David started out quickly, playing a Rogue Elephant and a Vine Dryad. I sent the Elephant farming after being smacked with it once or twice, but the Dryad was also bothersome because of its Forestwalk ability. David saw a lot of creatures that game: Quirion Ranger, Ghazban Ogre, Wild Dogs, Skyshroud Elite and Spectral Bears. I saw a lot of creatures too: Enchantresses. I have six Enchantresses in my deck, and I saw five of them in this game. The problem was that I kept topdecking Enchantesses, but no Enchantments. In desperation, I spent a turn or two chumping David’s creatures with them until my last chance to win. I was at four life. I had two Enchantresses and an Auratog on the table (but had all but run out of Enchantments to feed it) and was staring across the table at a burgeoning army. I needed to draw an Enchantment. I whispered some magic words, closed my eyes, and drew… Wall of Blossoms. I played the Wall and drew an Enchantment. Wild Growth came into play and the engine roared to life. It ended with David chumping an Auratog with power in the thirties and a Rancor riding its back. Trampling has never been more fun.
In the second game, I was hit for four turns with a Vine Dryad and another small creature, but I had the Rancor/Auratog combo in my opening hand and soon after ushered an Enchantress into play. It would not have mattered if David had been at forty life; Auratog was unstoppable.
I think it is safe to say that David was more surprised than I was with the outcome of the round. In testing, Swinging Atog, Hidden Enchantress thrashed pretty much all mono-Green decks. Stompy was actually the hardest to beat out of the three (Stompy, Secret Force, and Cradle/Elf), but even with its sometimes fantastic speed, it rarely got a win.
Cumulative Numbers: (8-4); Score: 9
Round Six: Justin Koprek
Justin, unlike most of my previous opponents, talked as much – or more – than even I tend to do in a match. When I sat down, the first words out of his mouth were the exasperated:”you’re not playing that (obscenity deleted) Miracle Gro, are you?!” When I reassured him that I certainly was not playing Miracle Gro, he told me how he’d played four Miracle Gro decks already and how he was”so sick of that matchup.” I was still sore about losing to Gro in the fourth round so for a few moments we sat and playfully cursed Miracle Gro before the round began.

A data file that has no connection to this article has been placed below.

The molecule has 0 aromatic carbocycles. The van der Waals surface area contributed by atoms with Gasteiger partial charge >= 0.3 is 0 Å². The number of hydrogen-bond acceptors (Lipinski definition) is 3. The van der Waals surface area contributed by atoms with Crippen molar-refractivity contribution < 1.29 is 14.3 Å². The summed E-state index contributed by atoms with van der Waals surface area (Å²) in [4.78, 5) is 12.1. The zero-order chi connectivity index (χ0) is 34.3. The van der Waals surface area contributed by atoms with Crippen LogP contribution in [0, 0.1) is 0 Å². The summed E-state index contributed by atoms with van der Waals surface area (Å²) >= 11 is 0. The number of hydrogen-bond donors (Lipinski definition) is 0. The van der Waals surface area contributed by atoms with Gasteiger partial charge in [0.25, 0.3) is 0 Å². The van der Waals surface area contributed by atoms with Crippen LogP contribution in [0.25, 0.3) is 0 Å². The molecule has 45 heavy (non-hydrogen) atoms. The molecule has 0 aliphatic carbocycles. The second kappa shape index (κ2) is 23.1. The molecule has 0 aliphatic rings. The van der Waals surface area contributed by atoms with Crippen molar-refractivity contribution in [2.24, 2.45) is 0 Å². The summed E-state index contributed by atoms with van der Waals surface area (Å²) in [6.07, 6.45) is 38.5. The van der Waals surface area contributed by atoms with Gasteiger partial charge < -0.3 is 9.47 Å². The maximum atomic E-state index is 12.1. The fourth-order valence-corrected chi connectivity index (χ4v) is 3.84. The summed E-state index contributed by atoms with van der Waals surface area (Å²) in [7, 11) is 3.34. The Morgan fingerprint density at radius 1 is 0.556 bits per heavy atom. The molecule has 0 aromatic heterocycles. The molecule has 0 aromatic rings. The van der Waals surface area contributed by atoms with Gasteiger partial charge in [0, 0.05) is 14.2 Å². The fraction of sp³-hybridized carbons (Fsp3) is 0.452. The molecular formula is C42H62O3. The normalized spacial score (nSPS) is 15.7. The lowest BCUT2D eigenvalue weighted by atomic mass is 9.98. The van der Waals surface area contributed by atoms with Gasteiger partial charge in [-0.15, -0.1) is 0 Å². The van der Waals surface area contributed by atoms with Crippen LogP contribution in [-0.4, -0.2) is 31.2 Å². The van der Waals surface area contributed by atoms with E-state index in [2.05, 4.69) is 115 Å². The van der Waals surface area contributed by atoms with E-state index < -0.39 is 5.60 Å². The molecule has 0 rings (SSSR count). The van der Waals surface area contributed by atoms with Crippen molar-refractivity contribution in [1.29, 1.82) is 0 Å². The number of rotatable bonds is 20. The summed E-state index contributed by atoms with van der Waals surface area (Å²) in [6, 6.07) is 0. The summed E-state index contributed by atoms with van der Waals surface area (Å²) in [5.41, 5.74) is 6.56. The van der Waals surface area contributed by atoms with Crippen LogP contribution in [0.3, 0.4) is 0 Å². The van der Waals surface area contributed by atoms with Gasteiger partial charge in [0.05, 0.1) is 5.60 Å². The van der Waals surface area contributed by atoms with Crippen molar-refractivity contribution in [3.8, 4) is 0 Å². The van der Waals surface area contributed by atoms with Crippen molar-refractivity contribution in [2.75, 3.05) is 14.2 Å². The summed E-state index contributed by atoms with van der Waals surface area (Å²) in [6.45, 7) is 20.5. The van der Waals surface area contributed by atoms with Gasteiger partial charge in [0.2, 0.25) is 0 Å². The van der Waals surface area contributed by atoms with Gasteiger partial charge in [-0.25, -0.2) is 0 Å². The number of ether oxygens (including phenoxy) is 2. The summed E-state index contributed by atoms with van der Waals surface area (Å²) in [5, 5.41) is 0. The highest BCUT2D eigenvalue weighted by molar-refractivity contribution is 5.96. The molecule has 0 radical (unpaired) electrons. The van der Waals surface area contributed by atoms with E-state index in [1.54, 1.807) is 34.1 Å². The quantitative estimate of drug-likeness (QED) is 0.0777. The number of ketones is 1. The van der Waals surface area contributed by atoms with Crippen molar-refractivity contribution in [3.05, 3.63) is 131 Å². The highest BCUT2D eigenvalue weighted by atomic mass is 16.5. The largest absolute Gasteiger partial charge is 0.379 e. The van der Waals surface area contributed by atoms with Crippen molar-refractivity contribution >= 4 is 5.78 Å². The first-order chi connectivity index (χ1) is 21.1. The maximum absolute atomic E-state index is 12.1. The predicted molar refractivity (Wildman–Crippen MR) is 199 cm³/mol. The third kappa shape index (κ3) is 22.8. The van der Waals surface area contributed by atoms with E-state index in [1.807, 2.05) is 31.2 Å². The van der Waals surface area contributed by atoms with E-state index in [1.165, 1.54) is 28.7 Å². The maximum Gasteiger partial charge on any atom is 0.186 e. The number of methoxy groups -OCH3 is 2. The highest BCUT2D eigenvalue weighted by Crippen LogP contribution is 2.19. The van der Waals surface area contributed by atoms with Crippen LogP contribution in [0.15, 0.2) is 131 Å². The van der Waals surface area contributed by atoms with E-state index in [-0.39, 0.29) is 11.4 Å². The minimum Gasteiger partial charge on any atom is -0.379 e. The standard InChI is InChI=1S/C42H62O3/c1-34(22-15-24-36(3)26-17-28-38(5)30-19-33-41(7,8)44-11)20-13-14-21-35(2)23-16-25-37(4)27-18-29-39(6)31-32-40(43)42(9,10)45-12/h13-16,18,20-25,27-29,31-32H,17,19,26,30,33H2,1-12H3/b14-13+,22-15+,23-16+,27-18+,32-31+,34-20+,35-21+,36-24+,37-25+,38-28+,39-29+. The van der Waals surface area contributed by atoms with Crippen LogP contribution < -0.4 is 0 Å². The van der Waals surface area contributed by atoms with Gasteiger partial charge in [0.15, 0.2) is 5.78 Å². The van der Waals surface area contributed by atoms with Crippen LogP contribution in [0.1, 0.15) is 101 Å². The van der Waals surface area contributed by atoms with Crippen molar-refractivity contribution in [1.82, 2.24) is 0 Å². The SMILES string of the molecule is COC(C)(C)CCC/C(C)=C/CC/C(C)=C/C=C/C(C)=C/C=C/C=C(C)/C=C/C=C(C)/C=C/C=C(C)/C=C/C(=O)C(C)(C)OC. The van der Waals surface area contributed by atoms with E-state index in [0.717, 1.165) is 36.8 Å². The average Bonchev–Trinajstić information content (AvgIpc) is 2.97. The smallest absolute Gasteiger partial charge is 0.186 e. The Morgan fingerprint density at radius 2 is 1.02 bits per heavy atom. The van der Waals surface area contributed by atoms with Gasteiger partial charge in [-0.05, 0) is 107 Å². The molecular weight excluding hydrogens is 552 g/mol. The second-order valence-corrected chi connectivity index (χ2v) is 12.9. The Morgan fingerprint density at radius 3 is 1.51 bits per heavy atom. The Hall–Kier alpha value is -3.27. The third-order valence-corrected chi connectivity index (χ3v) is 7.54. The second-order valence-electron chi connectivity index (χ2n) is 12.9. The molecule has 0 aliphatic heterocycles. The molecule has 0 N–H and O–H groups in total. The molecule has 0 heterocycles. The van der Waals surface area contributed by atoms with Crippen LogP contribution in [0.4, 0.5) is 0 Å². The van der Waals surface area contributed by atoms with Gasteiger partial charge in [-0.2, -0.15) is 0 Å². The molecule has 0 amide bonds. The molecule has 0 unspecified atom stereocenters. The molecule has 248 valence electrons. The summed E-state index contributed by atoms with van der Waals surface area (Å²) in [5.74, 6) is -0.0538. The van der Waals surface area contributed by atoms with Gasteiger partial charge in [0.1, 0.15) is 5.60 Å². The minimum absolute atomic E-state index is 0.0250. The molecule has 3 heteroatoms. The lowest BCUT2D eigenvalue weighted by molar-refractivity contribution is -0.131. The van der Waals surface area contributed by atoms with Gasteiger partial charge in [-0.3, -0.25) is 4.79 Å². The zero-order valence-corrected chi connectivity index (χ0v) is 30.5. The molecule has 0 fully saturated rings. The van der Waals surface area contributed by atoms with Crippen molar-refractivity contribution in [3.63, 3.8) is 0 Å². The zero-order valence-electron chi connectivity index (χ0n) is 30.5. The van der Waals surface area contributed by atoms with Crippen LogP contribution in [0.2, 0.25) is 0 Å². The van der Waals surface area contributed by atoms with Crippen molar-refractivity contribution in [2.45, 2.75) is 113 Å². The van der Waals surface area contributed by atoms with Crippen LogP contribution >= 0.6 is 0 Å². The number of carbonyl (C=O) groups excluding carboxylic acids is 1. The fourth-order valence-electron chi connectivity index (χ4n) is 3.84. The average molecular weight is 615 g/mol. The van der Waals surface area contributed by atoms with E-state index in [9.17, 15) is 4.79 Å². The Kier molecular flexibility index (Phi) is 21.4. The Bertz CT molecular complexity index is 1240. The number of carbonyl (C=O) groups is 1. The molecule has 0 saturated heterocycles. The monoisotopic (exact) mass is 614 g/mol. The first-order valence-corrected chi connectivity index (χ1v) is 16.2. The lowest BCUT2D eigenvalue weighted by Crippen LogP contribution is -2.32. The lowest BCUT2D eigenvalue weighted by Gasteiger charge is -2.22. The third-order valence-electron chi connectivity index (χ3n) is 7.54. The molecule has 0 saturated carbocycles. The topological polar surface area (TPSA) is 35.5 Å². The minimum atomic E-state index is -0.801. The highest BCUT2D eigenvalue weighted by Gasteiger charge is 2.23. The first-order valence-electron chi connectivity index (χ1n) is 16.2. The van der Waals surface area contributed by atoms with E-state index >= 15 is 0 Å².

Since Justin had mentioned that he’d won three out of four of the Miracle Grow encounters, I suspected that he was running Sligh, so I kept a hand containing two Hidden Gibbons and an Auratog, but no Enchantress.
By turn three it was all too obvious from his turn one Taiga, turn two Plateau, and turn three Savannah that he was playing Three Deuce. Although he got a slow start, he played mostly creatures (Mogg Fanatic, River Boa, and a pair of Jackal Pup) and withheld his Instant spells until he could burn me out with an Incinerate. Unfortunately for Swinging Atog, Hidden Enchantress, unless you have an Enchantress in play, it’s not great at topdecking answers. My only chance was to sit behind a Worship until I could draw into my Enchantress(es) and go off, but Justin used a Wax/Wane on the Worship and thundered across with an army of creatures.